Looking from a regional level, the first effect of the Arab Spring is increasing instability, ambiguity and chaotic environment. And a polarized atmosphere has appeared in intraregional relations. In Egypt, the end of the Hosni Mubarak regime and the increasing power of the Muslim Brotherhood startled the Israeli administration, and also reinforced Israel’s current feeling of being besieged and isolated. In this context, another factor increasing Israel’s fears is the US’s allowing of an increase of Iran’s regional influence after the withdrawal of the US from Iraq. It is possible for Iran to interpret the US withdrawal within the context of the Arab Spring in both positive and negative senses. In Egypt, Libya and Tunisia, the regimes sympathetic to US interests were forced to leave power, which increased the regional elbow room of Iran. In addition to this, the increasing long-term tendencies toward liberal-democracy can make it difficult for the current regime in Iran to carry on. Besides, the end of the Assad regime in Syria would mean that Iran will lose significant bargaining power vis-à-vis Israel and the West.

Another negative development caused by the Arab Spring in terms of Iran is that Turkey-Iran relations have been negatively affected, especially by the events in Syria. While Turkey has been supporting the opposition forces by criticizing the Assad regime, Iran has tried to support the Assad regime as much as possible. Turkey’s standing by democratic opposition groups in the region in general and in the context of the developments taking place in Syria has been followed by Iran with deep concern. Furthermore, another situation worrying Iran is the fact that Turkey’s liberal-Muslim-democratic and secular identity could be a source of inspiration for the transformation movements in the region.

Saudi take on Arab Spring

It is necessary to state that Saudi Arabia is generally not content with the Arab Spring. The Mubarak regime was discarded by the US administration, and Riyadh has started to think that they could be discarded by Washington should they be faced with a similar popular movement. Saudi Arabia is not comfortable with the rising influence of Iran, both in Iraq and in the Gulf region. Riyadh believes that the Arab Spring has increased the regional elbow room of Tehran. It is believed that Iran’s regional influence will decline after she loses Syria. In order to prevent a possible popular movement in its own country, Riyadh has began to channel money into measures aimed at addressing inflation, housing and unemployment, and has also started to pave the way for women to participate in social and political life, even if within certain limits.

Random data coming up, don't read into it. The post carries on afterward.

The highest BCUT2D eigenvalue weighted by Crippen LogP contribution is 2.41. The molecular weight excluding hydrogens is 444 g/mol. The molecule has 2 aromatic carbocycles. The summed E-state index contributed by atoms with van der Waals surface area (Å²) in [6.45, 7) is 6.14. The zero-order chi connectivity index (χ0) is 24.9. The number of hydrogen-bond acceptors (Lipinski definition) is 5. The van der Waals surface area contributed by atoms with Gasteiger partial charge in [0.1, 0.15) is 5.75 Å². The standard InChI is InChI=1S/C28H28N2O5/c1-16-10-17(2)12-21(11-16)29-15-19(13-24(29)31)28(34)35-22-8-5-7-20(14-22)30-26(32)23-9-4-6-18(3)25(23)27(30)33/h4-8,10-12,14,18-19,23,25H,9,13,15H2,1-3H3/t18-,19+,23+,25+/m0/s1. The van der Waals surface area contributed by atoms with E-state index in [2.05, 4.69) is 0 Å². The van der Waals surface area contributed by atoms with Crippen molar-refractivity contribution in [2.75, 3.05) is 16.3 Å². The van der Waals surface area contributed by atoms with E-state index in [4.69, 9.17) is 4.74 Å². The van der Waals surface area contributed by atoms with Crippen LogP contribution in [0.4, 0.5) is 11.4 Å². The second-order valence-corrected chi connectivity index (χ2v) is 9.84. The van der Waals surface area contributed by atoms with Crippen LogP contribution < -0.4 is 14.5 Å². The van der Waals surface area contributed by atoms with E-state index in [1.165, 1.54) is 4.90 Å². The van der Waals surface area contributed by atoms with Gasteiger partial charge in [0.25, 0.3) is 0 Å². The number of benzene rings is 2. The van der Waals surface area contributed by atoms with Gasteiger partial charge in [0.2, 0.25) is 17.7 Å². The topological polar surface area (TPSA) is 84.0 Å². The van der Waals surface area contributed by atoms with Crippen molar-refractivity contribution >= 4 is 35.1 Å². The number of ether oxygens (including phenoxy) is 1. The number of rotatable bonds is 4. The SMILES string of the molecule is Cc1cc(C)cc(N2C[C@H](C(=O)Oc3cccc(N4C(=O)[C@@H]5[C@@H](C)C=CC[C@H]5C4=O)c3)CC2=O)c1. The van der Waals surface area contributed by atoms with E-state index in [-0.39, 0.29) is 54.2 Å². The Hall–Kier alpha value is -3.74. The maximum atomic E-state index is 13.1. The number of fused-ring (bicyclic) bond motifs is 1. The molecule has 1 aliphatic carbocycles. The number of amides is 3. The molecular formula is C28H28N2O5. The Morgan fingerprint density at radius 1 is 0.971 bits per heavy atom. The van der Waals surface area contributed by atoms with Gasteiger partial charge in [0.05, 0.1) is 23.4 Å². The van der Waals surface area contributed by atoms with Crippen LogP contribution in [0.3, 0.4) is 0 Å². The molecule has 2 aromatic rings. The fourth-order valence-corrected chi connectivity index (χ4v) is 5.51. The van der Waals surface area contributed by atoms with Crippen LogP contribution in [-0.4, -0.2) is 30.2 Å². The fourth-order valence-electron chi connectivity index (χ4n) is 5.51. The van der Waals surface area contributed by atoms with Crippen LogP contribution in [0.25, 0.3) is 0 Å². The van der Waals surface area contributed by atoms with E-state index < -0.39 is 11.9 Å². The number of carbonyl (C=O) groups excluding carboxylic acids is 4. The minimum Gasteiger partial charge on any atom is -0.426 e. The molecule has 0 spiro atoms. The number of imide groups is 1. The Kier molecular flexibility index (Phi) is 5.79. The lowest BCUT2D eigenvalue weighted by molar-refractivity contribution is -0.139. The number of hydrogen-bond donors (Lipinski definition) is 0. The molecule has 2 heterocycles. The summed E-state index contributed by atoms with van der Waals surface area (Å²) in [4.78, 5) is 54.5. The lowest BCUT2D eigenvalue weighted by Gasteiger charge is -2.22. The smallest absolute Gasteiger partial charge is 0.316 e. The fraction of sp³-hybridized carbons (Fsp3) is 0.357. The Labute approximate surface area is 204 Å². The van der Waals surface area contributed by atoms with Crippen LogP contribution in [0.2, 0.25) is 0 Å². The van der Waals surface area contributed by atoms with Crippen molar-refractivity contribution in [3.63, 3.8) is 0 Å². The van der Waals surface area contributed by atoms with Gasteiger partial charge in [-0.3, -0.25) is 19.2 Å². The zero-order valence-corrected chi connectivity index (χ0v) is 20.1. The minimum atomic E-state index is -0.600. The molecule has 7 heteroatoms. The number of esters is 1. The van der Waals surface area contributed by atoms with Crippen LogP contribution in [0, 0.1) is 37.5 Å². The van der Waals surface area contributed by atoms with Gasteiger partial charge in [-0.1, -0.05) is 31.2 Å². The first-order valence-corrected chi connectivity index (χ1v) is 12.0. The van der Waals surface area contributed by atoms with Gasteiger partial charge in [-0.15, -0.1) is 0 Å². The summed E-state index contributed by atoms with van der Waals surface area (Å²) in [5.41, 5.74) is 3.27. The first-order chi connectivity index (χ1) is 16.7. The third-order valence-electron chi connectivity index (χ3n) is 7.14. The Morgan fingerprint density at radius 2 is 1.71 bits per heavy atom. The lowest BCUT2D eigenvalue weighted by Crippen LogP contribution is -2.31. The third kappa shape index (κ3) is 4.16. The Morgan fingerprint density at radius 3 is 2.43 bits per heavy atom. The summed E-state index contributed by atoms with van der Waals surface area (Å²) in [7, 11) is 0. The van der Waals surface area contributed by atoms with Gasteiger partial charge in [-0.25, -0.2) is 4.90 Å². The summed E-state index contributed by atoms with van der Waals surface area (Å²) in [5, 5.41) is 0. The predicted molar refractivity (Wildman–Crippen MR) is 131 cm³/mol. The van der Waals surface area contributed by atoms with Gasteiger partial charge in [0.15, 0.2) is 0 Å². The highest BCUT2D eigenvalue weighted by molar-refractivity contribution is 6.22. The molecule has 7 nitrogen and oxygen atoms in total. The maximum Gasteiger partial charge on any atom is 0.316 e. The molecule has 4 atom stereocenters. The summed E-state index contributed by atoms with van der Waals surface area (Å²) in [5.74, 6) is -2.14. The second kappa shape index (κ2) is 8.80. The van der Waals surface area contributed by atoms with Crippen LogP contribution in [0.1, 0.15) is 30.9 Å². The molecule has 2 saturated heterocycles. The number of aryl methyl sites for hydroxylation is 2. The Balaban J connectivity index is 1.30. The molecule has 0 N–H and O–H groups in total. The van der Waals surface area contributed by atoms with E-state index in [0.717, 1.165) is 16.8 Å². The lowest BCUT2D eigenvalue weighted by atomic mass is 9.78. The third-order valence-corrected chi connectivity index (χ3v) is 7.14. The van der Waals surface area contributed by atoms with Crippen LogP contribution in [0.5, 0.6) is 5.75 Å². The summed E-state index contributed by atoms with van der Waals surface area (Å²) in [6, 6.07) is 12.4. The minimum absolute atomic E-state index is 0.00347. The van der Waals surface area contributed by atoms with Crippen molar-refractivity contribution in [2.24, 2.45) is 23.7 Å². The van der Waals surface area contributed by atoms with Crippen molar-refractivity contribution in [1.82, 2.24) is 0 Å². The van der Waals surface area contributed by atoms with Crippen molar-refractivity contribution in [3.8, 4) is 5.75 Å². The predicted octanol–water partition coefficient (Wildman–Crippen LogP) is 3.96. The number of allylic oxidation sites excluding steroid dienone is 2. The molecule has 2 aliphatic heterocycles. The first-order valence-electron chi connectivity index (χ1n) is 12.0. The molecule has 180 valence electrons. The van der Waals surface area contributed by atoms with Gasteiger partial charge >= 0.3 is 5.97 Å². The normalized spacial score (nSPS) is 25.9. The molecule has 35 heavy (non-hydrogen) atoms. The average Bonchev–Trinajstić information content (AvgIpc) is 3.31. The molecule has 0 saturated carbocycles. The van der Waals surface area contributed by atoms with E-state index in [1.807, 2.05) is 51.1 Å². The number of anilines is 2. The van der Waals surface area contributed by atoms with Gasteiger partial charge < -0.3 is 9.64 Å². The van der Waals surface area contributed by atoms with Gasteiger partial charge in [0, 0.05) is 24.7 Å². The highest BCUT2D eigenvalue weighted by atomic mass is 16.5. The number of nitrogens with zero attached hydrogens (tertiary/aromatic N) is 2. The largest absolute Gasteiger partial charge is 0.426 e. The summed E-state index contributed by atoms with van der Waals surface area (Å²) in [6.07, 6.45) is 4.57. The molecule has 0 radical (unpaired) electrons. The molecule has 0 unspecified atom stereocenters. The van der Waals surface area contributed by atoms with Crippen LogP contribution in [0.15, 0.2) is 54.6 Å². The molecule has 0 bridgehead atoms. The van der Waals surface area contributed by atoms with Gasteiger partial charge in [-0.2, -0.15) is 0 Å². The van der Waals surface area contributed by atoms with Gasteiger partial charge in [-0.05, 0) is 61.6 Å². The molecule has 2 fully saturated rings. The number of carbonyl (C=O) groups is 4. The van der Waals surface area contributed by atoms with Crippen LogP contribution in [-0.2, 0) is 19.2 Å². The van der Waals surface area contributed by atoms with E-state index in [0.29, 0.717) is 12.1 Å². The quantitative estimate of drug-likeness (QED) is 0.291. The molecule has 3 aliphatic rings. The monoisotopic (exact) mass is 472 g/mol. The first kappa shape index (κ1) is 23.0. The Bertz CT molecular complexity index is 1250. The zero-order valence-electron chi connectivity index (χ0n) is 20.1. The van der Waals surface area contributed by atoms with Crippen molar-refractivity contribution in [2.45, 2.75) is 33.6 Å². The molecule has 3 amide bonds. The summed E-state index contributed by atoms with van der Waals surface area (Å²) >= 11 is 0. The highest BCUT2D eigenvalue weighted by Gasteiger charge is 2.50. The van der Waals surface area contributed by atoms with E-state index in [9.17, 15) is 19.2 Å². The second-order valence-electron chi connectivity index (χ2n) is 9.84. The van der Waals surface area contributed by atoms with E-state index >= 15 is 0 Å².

Among the countries in the region, Turkey has been profoundly affected by the Arab Spring. The “zero problems with neighbors” policy that Turkey tried to implement in her relations with Iraq, Iran and Syria collapsed. The honeymoon with Syria has come to an end because of Ankara’s support of opposition groups against Assad, and because of the fact that Assad did not pay attention to Turkey’s warnings and did not make the necessary liberal democratic reforms in the country.

At the beginning of the events in Tunisia and Egypt, Turkey stood by the opposition movements. And in the face of the developments in Libya and Syria, she first pursued a cautious “wait and see” policy. And then, because of the fact that the regimes could not somehow make reforms and could not meet the demands of their peoples, and that they used disproportionate force against opposition forces, Turkey started to support coercive measures, and she defined her side in favor of the opposition. In the example of Libya, while initially opposing an international military operation, afterwards Turkey joined in the international humanitarian intervention force created under the leadership of NATO after Muammar Gaddafi increasingly used violence and did not want to leave power.

The most important effect of the Arab Spring on Turkish foreign policy is that it revealed the necessity of subjecting the “zero problems with neighbors” policy to a serious revision. First of all, Ankara will stand by more democratic formations abroad, in line with the liberal democratic transformation Ankara itself is experiencing. From now on, regardless of how the regimes in the Middle East are governed internally, Ankara cannot be expected to establish close relations. Moreover, in order to shape the events in the face of increasing ambiguity in the region, Ankara will act more actively. No matter how strong the motive may be for Turkey to shape foreign policy based on values, it will become increasingly more difficult to do so in the face of current regional realities. The argument of whether values or interests should shape foreign policy in the future will be seen most in Turkey of all the countries in the region.

In conclusion, it is certain that nothing in the Middle East will be like it was before. Hereinafter, regional actors will define their own fates.